The distance of a point P(x1, y1) to a line Ax + By + c = 0 is calculated by:

    d=\frac{Ax_1 + By_1 + C}{\sqrt{A^2+B^2}}

    d=\left| \frac{2 \cdot (-2) + 5 \cdot (-3)-10}{\sqrt{2^2+5^2}} \right| = \frac{29}{\sqrt{29}}=\sqrt{29}

    Thus circle #3 is the right one
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  4. #19
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    Quote Originally Posted by Outragexl10 View Post
    ...Describe the locus of points that are 9 cm from point B.
    a segment 18 cm long
    a circle with a radius of 9 cm
    a sphere with a radius of 9 cm
    a circle with an area of 81 sq cm
    ...
    Hello,

    Definiton: The circle (line) is the set of points (in a plane) which have the same distance to a fixed point, the centre of the circle.

    Definition: The sphere (surface) is the set of points (in a space) which have the same distance to a fixed point, the centre of the sphere.

    As you can see there are two answers possible.
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  5. #20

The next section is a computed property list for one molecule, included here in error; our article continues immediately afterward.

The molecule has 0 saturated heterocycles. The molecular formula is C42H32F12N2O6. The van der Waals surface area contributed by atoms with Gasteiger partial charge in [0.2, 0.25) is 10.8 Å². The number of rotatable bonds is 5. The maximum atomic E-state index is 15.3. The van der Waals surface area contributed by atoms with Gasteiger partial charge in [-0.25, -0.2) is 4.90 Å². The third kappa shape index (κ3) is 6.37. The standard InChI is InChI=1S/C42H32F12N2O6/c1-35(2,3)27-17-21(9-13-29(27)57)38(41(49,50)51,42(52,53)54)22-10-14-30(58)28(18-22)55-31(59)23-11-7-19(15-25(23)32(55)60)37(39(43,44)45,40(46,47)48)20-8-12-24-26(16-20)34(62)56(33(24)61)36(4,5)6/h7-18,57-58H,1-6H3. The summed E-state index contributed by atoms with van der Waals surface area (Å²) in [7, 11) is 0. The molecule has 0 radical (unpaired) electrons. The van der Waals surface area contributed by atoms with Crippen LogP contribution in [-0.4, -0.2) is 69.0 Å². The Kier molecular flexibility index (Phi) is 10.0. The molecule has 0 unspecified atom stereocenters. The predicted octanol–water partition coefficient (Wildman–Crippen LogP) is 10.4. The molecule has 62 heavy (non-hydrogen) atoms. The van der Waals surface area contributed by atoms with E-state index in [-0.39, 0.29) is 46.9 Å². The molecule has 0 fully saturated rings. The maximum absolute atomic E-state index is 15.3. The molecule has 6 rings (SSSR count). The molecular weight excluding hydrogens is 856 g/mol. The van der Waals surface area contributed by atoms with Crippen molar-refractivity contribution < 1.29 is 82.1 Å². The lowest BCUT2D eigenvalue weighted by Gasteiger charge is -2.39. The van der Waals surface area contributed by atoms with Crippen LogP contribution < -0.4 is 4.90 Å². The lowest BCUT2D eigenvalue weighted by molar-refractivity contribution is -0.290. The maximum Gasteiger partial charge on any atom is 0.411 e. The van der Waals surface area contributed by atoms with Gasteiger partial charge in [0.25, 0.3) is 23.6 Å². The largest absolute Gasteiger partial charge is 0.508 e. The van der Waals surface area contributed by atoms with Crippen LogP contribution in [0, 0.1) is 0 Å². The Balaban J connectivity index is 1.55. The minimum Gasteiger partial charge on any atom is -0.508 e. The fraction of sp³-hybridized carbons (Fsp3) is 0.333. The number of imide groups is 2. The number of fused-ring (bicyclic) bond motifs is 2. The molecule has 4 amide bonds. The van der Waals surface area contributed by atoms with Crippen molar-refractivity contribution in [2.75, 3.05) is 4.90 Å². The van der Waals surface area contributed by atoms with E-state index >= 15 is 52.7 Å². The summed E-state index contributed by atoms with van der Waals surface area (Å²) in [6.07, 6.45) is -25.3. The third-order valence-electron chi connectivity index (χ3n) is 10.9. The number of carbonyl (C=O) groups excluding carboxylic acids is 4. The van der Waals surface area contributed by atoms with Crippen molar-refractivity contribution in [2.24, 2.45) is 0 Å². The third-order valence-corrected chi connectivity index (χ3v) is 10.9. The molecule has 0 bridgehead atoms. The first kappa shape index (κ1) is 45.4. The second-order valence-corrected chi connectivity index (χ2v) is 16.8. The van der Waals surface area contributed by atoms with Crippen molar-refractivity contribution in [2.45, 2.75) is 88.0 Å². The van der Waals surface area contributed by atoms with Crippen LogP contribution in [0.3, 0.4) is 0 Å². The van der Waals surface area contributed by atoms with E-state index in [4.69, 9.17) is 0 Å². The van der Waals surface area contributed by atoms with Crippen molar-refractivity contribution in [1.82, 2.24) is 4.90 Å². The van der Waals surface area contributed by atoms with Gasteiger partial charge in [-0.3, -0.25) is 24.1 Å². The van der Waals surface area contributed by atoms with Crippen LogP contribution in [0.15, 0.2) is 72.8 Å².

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    Quote Originally Posted by Outragexl10 View Post
    ...Find the surface area of the frustum. Show all work.
    ...
    Hello,

    the surface of a frustum consists of the top circle, the base circle and the curved surface. It is calculated by:

    A_{frustum}=\pi r_1^2 + \pi r_2^2 + \pi \cdot s \cdot (r_1+r_2) . Plug in the values you know:

    A_{frustum}=\pi \cdot 3^2 + \pi \cdot 6^2 + \pi \cdot 7 \cdot (3+6) = 108 \pi
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  6. #21
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    Quote Originally Posted by earboth View Post
    Hello,

    Definiton: The circle (line) is the set of points (in a plane) which have the same distance to a fixed point, the centre of the circle.

    Definition: The sphere (surface) is the set of points (in a space) which have the same distance to a fixed point, the centre of the sphere.

    As you can see there are two answers possible.
    Whereas I agree that, thus far, the problems have dealt merely with planar geometry the most general answer to the question must be considered to be the sphere with a radius of 9 cm. Since this is the "most correct" answer listed it should be the one chosen.